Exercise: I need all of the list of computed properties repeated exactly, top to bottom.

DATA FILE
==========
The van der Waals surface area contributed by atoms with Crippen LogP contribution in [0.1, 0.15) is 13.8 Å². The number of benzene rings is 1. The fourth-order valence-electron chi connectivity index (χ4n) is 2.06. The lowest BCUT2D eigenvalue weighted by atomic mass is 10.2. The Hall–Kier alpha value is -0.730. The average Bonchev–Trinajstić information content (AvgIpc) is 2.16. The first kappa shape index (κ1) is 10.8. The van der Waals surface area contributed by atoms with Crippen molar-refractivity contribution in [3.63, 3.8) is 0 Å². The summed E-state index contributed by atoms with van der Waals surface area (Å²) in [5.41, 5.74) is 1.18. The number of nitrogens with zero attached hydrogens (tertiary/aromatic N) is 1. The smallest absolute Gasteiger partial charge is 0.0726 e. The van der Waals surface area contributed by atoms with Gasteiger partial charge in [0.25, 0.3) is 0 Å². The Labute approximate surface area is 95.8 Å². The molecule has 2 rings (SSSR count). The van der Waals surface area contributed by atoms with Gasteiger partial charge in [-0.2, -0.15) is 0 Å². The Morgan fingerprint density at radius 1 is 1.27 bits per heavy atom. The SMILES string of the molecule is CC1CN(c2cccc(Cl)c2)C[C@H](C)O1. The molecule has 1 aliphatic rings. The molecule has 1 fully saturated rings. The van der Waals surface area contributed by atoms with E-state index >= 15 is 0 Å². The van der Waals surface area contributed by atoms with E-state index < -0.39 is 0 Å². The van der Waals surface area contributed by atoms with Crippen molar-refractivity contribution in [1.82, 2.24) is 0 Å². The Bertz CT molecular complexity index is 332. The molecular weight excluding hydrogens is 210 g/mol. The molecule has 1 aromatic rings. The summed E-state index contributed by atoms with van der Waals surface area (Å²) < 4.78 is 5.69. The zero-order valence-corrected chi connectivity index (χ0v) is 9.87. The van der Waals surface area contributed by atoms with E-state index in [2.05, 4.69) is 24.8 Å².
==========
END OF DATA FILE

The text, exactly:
The van der Waals surface area contributed by atoms with Crippen LogP contribution in [0.1, 0.15) is 13.8 Å². The number of benzene rings is 1. The fourth-order valence-electron chi connectivity index (χ4n) is 2.06. The lowest BCUT2D eigenvalue weighted by atomic mass is 10.2. The Hall–Kier alpha value is -0.730. The average Bonchev–Trinajstić information content (AvgIpc) is 2.16. The first kappa shape index (κ1) is 10.8. The van der Waals surface area contributed by atoms with Crippen molar-refractivity contribution in [3.63, 3.8) is 0 Å². The summed E-state index contributed by atoms with van der Waals surface area (Å²) in [5.41, 5.74) is 1.18. The number of nitrogens with zero attached hydrogens (tertiary/aromatic N) is 1. The smallest absolute Gasteiger partial charge is 0.0726 e. The van der Waals surface area contributed by atoms with Gasteiger partial charge in [0.25, 0.3) is 0 Å². The Labute approximate surface area is 95.8 Å². The molecule has 2 rings (SSSR count). The van der Waals surface area contributed by atoms with Gasteiger partial charge in [-0.2, -0.15) is 0 Å². The Morgan fingerprint density at radius 1 is 1.27 bits per heavy atom. The SMILES string of the molecule is CC1CN(c2cccc(Cl)c2)C[C@H](C)O1. The molecule has 1 aliphatic rings. The molecule has 1 fully saturated rings. The van der Waals surface area contributed by atoms with E-state index >= 15 is 0 Å². The van der Waals surface area contributed by atoms with E-state index < -0.39 is 0 Å². The van der Waals surface area contributed by atoms with Crippen molar-refractivity contribution in [1.82, 2.24) is 0 Å². The Bertz CT molecular complexity index is 332. The molecular weight excluding hydrogens is 210 g/mol. The molecule has 1 aromatic rings. The summed E-state index contributed by atoms with van der Waals surface area (Å²) < 4.78 is 5.69. The zero-order valence-corrected chi connectivity index (χ0v) is 9.87. The van der Waals surface area contributed by atoms with E-state index in [2.05, 4.69) is 24.8 Å².